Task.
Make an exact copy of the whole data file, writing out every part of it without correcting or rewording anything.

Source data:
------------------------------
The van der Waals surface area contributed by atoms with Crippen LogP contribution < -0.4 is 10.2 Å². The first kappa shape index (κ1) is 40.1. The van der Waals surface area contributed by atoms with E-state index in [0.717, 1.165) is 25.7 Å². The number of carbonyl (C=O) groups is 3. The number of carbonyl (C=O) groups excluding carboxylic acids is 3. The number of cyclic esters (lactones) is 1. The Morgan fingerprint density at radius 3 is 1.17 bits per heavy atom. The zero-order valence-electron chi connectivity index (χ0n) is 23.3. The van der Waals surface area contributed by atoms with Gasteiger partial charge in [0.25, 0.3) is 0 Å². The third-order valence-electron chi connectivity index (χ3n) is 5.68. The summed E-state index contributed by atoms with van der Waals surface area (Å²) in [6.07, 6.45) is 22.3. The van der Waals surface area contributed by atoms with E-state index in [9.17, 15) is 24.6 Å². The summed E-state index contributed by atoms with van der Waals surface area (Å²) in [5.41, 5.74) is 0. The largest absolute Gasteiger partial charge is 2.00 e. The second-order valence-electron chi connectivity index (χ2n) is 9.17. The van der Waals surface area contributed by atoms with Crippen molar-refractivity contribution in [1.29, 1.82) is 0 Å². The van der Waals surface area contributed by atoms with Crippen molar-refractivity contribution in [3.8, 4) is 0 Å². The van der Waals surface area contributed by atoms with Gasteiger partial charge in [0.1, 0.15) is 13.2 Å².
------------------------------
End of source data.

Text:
The van der Waals surface area contributed by atoms with Crippen LogP contribution < -0.4 is 10.2 Å². The first kappa shape index (κ1) is 40.1. The van der Waals surface area contributed by atoms with E-state index in [0.717, 1.165) is 25.7 Å². The number of carbonyl (C=O) groups is 3. The number of carbonyl (C=O) groups excluding carboxylic acids is 3. The number of cyclic esters (lactones) is 1. The Morgan fingerprint density at radius 3 is 1.17 bits per heavy atom. The zero-order valence-electron chi connectivity index (χ0n) is 23.3. The van der Waals surface area contributed by atoms with Gasteiger partial charge in [0.25, 0.3) is 0 Å². The third-order valence-electron chi connectivity index (χ3n) is 5.68. The summed E-state index contributed by atoms with van der Waals surface area (Å²) in [6.07, 6.45) is 22.3. The van der Waals surface area contributed by atoms with E-state index in [9.17, 15) is 24.6 Å². The summed E-state index contributed by atoms with van der Waals surface area (Å²) in [5.41, 5.74) is 0. The largest absolute Gasteiger partial charge is 2.00 e. The second-order valence-electron chi connectivity index (χ2n) is 9.17. The van der Waals surface area contributed by atoms with Crippen molar-refractivity contribution in [1.29, 1.82) is 0 Å². The van der Waals surface area contributed by atoms with Crippen molar-refractivity contribution in [3.8, 4) is 0 Å². The van der Waals surface area contributed by atoms with Gasteiger partial charge in [0.1, 0.15) is 13.2 Å².